Objective Chronic liver disease (CLD) is a major cause of mortality and morbidity worldwide. The aim of this study was to assess the overall and liver-related mortality and their predictors in patients with CLD using population data.
Methods The Third National Health and Nutrition Examination Survey (NHANES III) and linked mortality data were utilised. Participants from NHANES III (1988–1994) and their mortality status were updated by the Center for Disease Control (CDC) as of 31 December 2006. In this study, the aetiology of CLD was based on available serological tests and clinical data. Each diagnostic cohort was compared with a cohort without liver disease using stratum-specific χ2. The Cox proportional hazard model was used for analysis, and HRs adjusted for all major confounders; overall mortality and cause-specific mortality were calculated for each type of liver disease. All analyses were run using SAS-callable SUDAAN 10.0 functions using remote access to the CDC Research Data Center server with restricted use linked mortality data.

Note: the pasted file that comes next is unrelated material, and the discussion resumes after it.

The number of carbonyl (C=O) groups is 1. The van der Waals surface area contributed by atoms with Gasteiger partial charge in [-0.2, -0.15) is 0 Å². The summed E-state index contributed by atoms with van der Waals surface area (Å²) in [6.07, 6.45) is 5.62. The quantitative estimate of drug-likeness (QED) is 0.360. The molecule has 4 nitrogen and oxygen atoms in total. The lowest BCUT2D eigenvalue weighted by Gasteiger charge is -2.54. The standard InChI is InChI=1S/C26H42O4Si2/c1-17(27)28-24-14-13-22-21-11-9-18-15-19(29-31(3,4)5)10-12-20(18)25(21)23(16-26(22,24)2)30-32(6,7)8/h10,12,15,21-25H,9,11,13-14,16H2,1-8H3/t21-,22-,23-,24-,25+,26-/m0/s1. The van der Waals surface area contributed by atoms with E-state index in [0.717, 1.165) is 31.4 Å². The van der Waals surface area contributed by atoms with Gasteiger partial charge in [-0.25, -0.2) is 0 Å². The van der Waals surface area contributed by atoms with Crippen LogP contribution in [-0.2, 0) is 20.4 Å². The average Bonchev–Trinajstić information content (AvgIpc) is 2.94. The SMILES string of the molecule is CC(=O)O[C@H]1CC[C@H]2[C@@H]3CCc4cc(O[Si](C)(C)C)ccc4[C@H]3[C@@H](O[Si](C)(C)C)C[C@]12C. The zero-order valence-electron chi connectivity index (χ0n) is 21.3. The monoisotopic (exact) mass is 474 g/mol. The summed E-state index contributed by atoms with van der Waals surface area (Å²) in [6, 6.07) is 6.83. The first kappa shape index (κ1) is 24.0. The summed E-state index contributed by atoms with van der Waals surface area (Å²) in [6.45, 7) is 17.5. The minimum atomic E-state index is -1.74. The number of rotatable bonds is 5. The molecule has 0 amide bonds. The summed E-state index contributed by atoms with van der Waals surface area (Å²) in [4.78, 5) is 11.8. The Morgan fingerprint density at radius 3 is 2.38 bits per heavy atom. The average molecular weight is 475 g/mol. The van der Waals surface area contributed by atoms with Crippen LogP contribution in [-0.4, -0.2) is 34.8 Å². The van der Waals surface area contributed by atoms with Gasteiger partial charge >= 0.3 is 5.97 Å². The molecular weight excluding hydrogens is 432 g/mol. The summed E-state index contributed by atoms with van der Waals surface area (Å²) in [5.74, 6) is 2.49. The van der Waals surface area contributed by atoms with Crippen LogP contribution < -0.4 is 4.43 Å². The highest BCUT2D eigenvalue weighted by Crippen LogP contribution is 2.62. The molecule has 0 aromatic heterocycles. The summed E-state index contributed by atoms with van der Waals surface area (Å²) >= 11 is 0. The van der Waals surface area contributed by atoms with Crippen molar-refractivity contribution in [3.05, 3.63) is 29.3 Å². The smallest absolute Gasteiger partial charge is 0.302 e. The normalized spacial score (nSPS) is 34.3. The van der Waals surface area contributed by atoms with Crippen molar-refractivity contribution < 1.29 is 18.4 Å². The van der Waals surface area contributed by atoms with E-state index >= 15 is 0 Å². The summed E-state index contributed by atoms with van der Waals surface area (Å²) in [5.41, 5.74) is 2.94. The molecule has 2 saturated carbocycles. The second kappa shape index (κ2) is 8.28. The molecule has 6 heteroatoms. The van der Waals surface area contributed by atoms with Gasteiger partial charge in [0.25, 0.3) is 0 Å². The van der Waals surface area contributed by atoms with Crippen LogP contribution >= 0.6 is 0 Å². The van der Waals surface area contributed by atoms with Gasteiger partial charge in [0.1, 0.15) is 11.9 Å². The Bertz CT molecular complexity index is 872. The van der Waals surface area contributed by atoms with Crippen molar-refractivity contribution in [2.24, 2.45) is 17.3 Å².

Results The study cohort included 15 866 NHANES III participants with complete clinical, demographic, laboratory and mortality follow-up data. Of these, 235 subjects had alcohol-related liver disease (ALD), 66 had chronic hepatitis B (CH-B), 264 had chronic hepatitis C (CH-C), 991 were presumed to have non-alcoholic fatty liver disease (NAFLD) and 505 had other liver disease. Additionally, 13 004 subjects without evidence of liver disease served as controls. The analysis shows that type II diabetes (DM) and/or insulin resistance (IR) are independent predictors of overall mortality in CH-B, NAFLD and ALD (p <0.05). Additionally, DM, IR, obesity and metabolic syndrome could be independent predictors of liver-related mortality in CH-C, NAFLD and ALD.
Conclusions Components of metabolic syndrome are associated with overall and liver-related mortality in subjects with CLD.
- Non-alcoholic steatohepatitis
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Funding This study was partly supported by the Liver Outcomes Research Fund of The Center for Liver Diseases, Inova Fairfax Hospital, Falls Church, Virginia.
Competing interests None.
Ethics approval The study was approved by the Inova Institutional Review Board.
Provenance and peer review Not commissioned; externally peer reviewed.
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